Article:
The P4 PET scanner has slightly lower spatial resolution than the other three microPET scanners, but has a larger bore to accommodate larger animals (6). It has been in routine use at UC Davis since 2002 and has been used for studies in mice, rats and non-human primates. It is located in a satellite facility at the California National Primate Research Center (CNPRC) and is maintained and operated by our staff. The animals imaged at this facility are handled and cared for by the CNPRC veterinary staff during PET imaging.
microPET Specifications Comparison
|Animal Port Diameter||12 cm||22 cm||12 cm||15 cm|
|Axial Field of View||12.7 cm||8 cm||7.6 cm||4.9 cm|
|Timing Window||2.808, 3.432, 4.056, or 4.680 nsec||2, 6, 10, 14, or 18 nsec||2, 6, 10, or 14 nsec||2, 6, 10, or 14 nsec|
|Energy Window||Variable: 0 – 814 keV||Variable: 0 – 810 keV||Variable: 0 – 814 keV||Variable: 0 – 814 keV|
|Absolute System Sensitivity||~10%||2.25%||7%||2.26%|
|Reconstructed Spatial Resolution||~ 1.5 mm||~ 2.0 mm||~ 1.5 mm||~ 1 mm|
|Reconstructed Volumetric Resolution||~ 5 µL (FBP)||~ 6.4 µL||~ 2 µL||~ 1.4 µL|
|PET||Inveon DPET||Siemens||~ 1.5 mm|
|PET||Focus 120||Siemens||~ 1.5 mm|
|PET||Primate 4||Siemens||~ 2.0 mm|
|PET||microPET II||Custom-built||~ 1 mm|
|SPECT||Inveon||Siemens||~ 0.5 – 3 mm|
|CT||Inveon||Siemens||~ 50 – 150 µm|
|MRI||Biospec 7T||Bruker||~ 100 – 250 µm|
|Ultrasound||Sequoia||Siemens||~ 100 – 500 µm|
|Optical||Maestro 2||CRi (Caliper)||~ 1 – 5 mm|
|Optical||IVIS 100||Xenogen (Caliper)||~ 1 – 5 mm|
|Autoradiography||Storm 860||Amersham Biosciences||~ 50 – 100 µm|
1. Tai YC, Chatziioannou A, Yang YF, Silverman RW, Meadors K, Siegel S, Newport D, Stickel JR, Cherry SR. MicroPET II: design, development, and initial performance of an improved microPET scanner for small-animal imaging. Phys Med Biol; 48:1515-37, 2003.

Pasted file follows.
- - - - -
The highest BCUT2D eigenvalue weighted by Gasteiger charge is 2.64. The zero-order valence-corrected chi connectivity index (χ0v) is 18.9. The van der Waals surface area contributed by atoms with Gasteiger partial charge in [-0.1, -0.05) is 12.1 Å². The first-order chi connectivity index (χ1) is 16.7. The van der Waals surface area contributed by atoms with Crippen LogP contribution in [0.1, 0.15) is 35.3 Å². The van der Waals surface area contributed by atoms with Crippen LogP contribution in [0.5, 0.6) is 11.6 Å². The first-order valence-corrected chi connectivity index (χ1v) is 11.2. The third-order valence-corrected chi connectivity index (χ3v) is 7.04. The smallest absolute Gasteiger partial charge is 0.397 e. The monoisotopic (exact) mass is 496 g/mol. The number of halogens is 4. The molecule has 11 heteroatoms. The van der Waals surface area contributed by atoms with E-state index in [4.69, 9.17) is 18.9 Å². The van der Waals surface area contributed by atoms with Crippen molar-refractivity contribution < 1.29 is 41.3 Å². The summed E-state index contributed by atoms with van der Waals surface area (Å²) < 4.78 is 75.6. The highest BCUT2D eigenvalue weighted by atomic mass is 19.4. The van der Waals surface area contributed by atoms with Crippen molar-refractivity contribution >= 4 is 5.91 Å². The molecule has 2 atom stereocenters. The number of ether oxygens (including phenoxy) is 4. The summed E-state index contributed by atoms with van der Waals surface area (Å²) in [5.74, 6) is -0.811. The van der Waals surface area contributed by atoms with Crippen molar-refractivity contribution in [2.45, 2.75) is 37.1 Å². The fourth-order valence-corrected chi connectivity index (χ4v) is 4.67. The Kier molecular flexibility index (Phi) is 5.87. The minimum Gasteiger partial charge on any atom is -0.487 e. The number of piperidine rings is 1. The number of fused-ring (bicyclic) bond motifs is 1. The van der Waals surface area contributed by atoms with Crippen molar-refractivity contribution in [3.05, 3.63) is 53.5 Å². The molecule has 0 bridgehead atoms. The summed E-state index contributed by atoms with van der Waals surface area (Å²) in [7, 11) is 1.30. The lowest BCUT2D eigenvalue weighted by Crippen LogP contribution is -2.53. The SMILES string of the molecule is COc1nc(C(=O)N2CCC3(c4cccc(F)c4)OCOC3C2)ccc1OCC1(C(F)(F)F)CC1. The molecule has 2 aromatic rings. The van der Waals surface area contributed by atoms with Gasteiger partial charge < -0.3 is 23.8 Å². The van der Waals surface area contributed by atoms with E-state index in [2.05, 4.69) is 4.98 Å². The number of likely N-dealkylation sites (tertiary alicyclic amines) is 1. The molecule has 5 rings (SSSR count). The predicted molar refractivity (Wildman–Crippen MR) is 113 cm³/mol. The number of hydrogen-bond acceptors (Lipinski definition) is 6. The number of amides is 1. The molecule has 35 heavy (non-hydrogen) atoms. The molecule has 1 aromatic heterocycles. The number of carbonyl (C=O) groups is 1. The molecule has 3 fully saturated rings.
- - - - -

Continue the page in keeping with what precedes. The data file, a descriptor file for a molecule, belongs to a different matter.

2. Yang Y, Tai Y-C, Siegel S, Newport DF, Bai B, Li Q, Leahy RM, Cherry SR. Optimization and performance evaluation of the microPET II scanner for in vivo small-animal imaging. Phys Med Biol; 49:2527-45, 2004.
3. Cherry SR, Shao Y, Siegel S et al. MicroPET: a high resolution PET scanner for imaging small animals. IEEE Trans Nucl Sci ; 44:1161-6, 1997.
4. Liang H, Yang Y, Yang K, Wu Y, Boone JM, Cherry SR. A microPET/CT system for in vivo small animal imaging. Phys Med Biol; 52:3881-94, 2007.
5. Kim JS, Lee JS, Im KC, Kim SJ, Kim S-Y, Lee DS, Moon DH. Performance measurement of the microPET Focus 120 scanner. J Nucl Med; 48:1527-35, 2007.
6. Tai YC, Chatziioannou A, Siegel S, Young J, Newport, D, Goble RN, Nutt RE, Cherry SR. Performance evaluation of the microPET P4: a PET system dedicated to animal imaging. Phys Med Biol; 46:1845-62, 2001.
For additional Information:
* Phelps ME. Positron emission tomography provides molecular imaging of biological processes. Proc Natl Acad Sci; 97:9226-33, 2000.
* Cherry SR. In vivo molecular and genomic imaging: new challenges for imaging physics. Phys Med Biol; 49:R13-48, 2004.
* Cherry SR. The 2006 Henry N. Wagner Lecture: Of mice and men (and positrons) – advances in PET imaging technology. J Nucl Med; 47:1735-45, 2006.
* Cherry SR. Multimodality in vivo imaging systems: twice the power or double the trouble? Annu Rev Biomed Eng; 8:35-62, 2006.